A Labor government would set up a state-backed group to boost small businesses by linking institutional investors and venture capital firms, Shadow Chancellor Rachel Reeves will announce Thursday.
Reeves will say a “British Tibi” – a reference to France’s technology finance program – could strengthen engagement between investors and venture capital groups to improve the flow of money to young companies.
The plan is one of several recommendations made in a “start-up review” for Labor by former Chancellor of the Exchequer Lord Jim O’Neill, which will be unveiled on Thursday at a corporate event hosted by Reeves and party leader Sir Keir Starmer.
The event, which was attended by 350 business leaders, is part of Labour’s attempt to be seen as an entrepreneurial party, despite longstanding financial ties to the trade union movement.
The pivot is part of a wider effort by Starmer to take the party down a more centrist path, followed by former Labor Prime Minister Tony Blair, who won three general elections a generation ago.
O’Neill, former chairman of Goldman Sachs Asset Management, is a cross-party and former Chancellor of the Exchequer in David Cameron’s Conservative government, where he was responsible for the “Northern Powerhouse” project to boost economic growth in the north of England . .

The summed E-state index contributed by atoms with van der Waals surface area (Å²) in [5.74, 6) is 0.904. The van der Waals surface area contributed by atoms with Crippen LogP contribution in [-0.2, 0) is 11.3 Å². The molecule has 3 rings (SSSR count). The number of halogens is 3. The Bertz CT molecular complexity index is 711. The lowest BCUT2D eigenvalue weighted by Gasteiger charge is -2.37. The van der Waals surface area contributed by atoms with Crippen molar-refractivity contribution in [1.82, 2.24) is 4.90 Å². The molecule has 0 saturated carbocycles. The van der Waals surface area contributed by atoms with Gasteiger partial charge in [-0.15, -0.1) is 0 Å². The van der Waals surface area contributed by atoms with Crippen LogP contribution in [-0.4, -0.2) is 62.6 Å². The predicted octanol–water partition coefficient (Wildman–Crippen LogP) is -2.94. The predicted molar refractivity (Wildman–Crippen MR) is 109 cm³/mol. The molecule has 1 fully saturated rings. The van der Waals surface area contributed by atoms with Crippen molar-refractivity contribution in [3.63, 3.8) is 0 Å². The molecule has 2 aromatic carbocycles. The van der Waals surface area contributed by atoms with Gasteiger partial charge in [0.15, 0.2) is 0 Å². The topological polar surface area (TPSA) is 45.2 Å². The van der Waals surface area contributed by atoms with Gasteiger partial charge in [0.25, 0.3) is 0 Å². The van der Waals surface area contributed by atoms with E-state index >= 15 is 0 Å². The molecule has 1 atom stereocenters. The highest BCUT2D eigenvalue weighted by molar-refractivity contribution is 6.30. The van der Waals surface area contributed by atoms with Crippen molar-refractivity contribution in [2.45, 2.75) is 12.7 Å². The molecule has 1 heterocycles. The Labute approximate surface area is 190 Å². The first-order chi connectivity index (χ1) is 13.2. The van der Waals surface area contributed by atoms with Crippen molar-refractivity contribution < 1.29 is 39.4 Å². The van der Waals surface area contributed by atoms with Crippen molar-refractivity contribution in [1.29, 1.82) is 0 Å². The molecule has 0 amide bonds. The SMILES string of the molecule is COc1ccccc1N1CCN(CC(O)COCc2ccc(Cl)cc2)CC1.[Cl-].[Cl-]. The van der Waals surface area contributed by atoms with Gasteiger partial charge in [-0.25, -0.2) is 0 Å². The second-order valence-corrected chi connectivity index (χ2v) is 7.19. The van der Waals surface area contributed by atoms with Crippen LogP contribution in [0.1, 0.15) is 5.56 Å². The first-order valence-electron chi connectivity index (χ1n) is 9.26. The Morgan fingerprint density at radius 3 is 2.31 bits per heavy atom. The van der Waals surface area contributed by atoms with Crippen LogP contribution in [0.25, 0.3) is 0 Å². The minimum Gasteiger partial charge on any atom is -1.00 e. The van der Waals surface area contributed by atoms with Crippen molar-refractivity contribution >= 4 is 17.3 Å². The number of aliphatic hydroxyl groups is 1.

He will say UK start-ups have “huge potential” to improve the UK economy well beyond London.
The French Tibi Plan was launched in 2020 by President Emmanuel Macron and has since secured more than €18 billion in commitments from institutional investors for French technology companies.
Under O’Neill’s plan, the UK scheme would match institutional investors with an accredited list of VC firms, asking the former to allocate a small portion of their money to the latter.
Former Tory chancellor Kwasi Kwarteng proposed a similar idea in July when he was company secretary, but the proposal met with some resistance from the Treasury.
The report will also recommend that the government give British Business Bank, the state-backed investor in economic development, more independence, the ability to leverage external funds and a greater focus on boosting the growth of entrepreneurial clusters around universities .
It will also propose the introduction of a new annual “dashboard” that summarizes each university’s achievements in creating “spinouts,” businesses based on academic research that would otherwise likely go untapped.
“All universities [should] offer a range of options for spin-out founders to choose from, including an option where the university retains a relatively small share of equity,” it says.
The O’Neill review involved a panel that spoke with more than 120 industry leaders at roundtables around the country.
Reeves will hail the report as a “radical plan to make Britain the fast-growing start-up center of the world”, at the Canary Wharf event: “These are challenging times. But I know that the spirit of enterprise, creativity and strive to be as present in Britain today as ever before.”